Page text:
EMC is going back to basics -- but for a new generation of users -- on the first day of EMC World on Monday.
This year’s annual user conference will be the last for EMC as an independent company, assuming Dell's pending US$67 billion acquisition goes through later this year as planned. Michael Dell will join EMC's Chairman and CEO on stage during the Monday keynote session.
But EMC’s core storage business is likely to stay much the same in the short term, because it complements Dell, said Enterprise Strategy Group analyst Mark Peters.
“Clearly, Dell is buying a bigger and better storage company,” Peters said.
EMC, a diverse federation of businesses, is kicking off the conference with a new backup offering and a storage array priced for mid-sized enterprises. Backup and arrays have been EMC’s bread and butter for years. The modern twists here are cloud and flash.
The company is launching Virtustream Storage Cloud, a service designed for seamless backup and data tiering from EMC gear in enterprises. It’s meant as an alternative to public-cloud storage services such as Amazon S3.
The advantage of Virtustream Storage Cloud is that EMC users could take advantage of it without buying a cloud gateway from another vendor and signing a contract with yet a third company, the service provider, said Jeremy Burton, EMC’s president of products and marketing. EMC would supply the gear on premises, the backup software, the cloud storage and the service and support.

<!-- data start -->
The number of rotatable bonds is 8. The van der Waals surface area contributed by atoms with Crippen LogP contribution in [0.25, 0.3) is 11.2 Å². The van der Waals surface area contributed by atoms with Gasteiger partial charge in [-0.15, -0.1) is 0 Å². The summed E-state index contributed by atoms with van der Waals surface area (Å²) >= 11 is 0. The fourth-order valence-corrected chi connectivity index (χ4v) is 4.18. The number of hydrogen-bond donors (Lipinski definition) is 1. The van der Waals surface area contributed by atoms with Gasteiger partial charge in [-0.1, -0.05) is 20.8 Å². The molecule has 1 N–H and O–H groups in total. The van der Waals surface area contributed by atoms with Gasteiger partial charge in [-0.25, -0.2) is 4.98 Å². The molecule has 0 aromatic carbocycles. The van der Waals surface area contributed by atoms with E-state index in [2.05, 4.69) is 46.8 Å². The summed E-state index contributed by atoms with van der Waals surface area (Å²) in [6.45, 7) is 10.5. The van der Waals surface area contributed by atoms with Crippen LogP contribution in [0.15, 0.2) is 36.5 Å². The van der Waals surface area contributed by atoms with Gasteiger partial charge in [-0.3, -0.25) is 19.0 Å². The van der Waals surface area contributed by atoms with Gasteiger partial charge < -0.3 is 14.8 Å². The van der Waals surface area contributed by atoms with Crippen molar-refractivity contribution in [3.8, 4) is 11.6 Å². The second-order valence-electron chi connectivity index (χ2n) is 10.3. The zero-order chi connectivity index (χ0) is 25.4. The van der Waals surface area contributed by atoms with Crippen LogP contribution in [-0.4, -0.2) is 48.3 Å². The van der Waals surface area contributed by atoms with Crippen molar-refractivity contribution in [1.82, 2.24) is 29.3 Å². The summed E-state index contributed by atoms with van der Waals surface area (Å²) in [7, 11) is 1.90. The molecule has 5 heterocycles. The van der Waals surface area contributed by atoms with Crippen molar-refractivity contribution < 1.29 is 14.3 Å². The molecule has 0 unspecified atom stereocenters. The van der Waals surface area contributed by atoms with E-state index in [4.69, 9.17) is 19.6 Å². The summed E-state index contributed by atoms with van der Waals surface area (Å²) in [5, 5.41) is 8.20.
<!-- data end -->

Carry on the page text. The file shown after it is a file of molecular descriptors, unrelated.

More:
Enterprises could back up older data from their own arrays to the service or just make the cloud a less expensive tier for “cold” data in primary storage. Less-used data on arrays at the customer site would automatically migrate to the cloud.
There’s a lineup of EMC products that are ready to work with the Virtustream cloud. They include the EMC Data Domain and EMC Data Protection Suite backup systems and the VMax, XtremIO and newly announced Unity arrays. EMC Isilon NAS (network-attached storage) can archive less-used data based on Isilon Cloud Pools policies.
Also on Monday, the company is unveiling EMC Unity, an all-flash array designed primarily for small and medium-sized enterprises and departments.
Flash storage can save enterprises space, power and cooling compared with using spinning hard disks, but there’s still a cost premium for flash that makes it more attractive to bigger enterprises than to smaller companies. EMC says it wants to attract smaller customers to flash.
An all-flash Unity system with 2.2TB of capacity will cost about US$18,000, EMC says. (Hybrid configurations will start below $10,000.)
The all-flash pricing may well determine the system’s success, analyst Peters said. Most smaller enterprises don’t actually need the added performance of all-flash storage, but they might jump on the shiny new technology for the right price, he said.
EMC sees Unity as the eventual replacement for its VNX arrays, and its name is fitting. The VNX line has evolved over the past several years and is now available in all-flash configurations, but at heart it’s an aging platform that combines two even older systems: EMC’s Clariion SAN (storage area network) technology and Celerra NAS controller.
Starting fresh with a new design, Unity will be faster than VNX and take up less space. That 2.2TB all-flash configuration will be two rack units high (1.75 inches, or 44.5mm) versus 7U for VNX, Burton said.
This article has been corrected to show that the entry-level Unity array has 2.2TB of capacity.